At the moment, Adam Dunn leads the American League in home runs (23), walks (55), and strikeouts (109). Those three categories make up what are sometimes referred to as the “three true outcomes,” they are the possible results of a pitcher/batter duel that do not involve any other players (give or take a catcher). According to Wikipedia, the term was coined by Baseball Prospectus in reference to Rob Deer, who did all three at a very high clip.
I was intrigued when I noticed that Dunn was leading the league in all three categories on Sunday, and set out to find out how many times that had happened. Before I could do anything with the list I put together, Jonah Keri beat me to the punch. There are very few writers I’d rather be thinking like than Keri though, so I’m going to post my list and then dig around the three true outcomes a bit more.
If Dunn can hold on, he’ll be joining very exclusive and impressive company. Anytime half the list is Babe Ruth, it’s probably a pretty good bunch of ballplayers. As you can see, no player has led their league in all three true outcomes in 27 years, and no one has done it in the American League in 54 years. Can he do it? Let’s take a look at Dunn’s main competition in each category:
Home Runs: Dunn is on pace for 54 home runs, which would be both a career high and a White Sox franchise record. Hamilton has missed a few games recently, and is actually ahead of Dunn in home runs per game, but Hamilton is prone to missing games (he hasn’t appeared in more than 133 in any of the last three seasons). Jose Bautista should probably be considered the favorite here. Not only did he lead the league in home runs each of the last two seasons, but after a slow start to his 2012 campaign, Bautista has an A.L. best 10 home runs in June (compared to 7 for Dunn). Granderson found a whole new level of power for himself last season, and in the home run haven for left-handed hitters that is Yankee Stadium, he should not be counted out.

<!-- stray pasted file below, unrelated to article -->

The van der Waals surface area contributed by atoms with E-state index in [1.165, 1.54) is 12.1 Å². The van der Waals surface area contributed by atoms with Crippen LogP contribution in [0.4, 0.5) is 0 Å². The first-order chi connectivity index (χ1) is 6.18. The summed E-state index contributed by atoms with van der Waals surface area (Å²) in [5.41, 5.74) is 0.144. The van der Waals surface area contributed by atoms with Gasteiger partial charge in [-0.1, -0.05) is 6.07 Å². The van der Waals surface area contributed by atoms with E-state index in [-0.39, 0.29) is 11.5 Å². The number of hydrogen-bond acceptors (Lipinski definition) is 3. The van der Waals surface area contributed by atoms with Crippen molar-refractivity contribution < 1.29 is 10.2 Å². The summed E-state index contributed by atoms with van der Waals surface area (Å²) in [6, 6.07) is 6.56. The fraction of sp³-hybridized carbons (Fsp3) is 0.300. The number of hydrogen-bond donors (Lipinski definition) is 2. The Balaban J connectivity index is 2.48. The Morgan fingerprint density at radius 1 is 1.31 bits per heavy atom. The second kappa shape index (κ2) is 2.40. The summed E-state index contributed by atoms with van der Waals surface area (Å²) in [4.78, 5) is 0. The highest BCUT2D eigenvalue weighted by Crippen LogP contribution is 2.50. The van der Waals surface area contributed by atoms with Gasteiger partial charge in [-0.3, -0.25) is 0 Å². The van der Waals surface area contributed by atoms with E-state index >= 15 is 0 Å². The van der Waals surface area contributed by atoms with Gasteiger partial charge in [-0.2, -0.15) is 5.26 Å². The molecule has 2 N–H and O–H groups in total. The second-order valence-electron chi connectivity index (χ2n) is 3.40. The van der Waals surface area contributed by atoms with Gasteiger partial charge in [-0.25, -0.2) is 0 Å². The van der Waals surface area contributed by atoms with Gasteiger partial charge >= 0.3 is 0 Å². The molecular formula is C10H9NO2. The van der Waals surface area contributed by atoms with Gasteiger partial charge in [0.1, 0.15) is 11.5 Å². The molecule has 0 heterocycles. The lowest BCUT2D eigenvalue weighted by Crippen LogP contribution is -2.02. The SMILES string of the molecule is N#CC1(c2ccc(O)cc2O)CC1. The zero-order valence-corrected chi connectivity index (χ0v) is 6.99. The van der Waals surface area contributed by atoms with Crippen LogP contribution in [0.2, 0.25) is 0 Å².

Walks: Dunn is on pace for 129 walks, which would be a career high for him (by one walk over his 2002 season) and the third highest total in White Sox history. Dunn also has seven seasons with over 100 walks in his career. Pena has the most walks in the American League in June, with 17 already, but he’s having a poor all around season, which could lead to fewer starts as the year continues. Zobrist’s career high in walks is 92, which is a strong figure, but not one that makes him seem like a strong threat to lead the league. Bautista would seem to be the biggest threat to Dunn here, just as in home runs. Bautista led the A.L. with 132 walks last season and has cut into Dunn’s lead this month. Still, Dunn has a solid chance at staying atop the league here, so long as he doesn’t change his approach.
Strikeouts: Dunn is on pace for 256 strikeouts, which would shatter the MLB record of 223 set by Mark Reynolds in 2009. Dunn has 3 of the top 11 strikeout seasons in history and set the White Sox record last year, with 177. He leads the A.L. in June, after having led the league in April and in May as well. Johnson, Pena, and Granderson are all very capable of whiffing (each has at least one season with over 160 strikeouts), but Dunn is in a class by himself right now, and if he stays healthy, it’s just about impossible to imagine him NOT leading the league.
I consider it unlikely that Dunn joins the “Three True Outcomes Triple Crown” club, the home run race is far too close to consider anyone a big favorite, and his lead in walks is far from safe too. Still, he’s having an interesting (and of course impressive) season all the same. In any event, it’s worth keeping an eye on these categories for the rest of the season, to see how Dunn does. And even if he doesn’t win the TTOTC, he could still set the single season record for highest TTO% (HR + BB + SO / PA):
Dunn is currently sitting at an incredible 62.8%.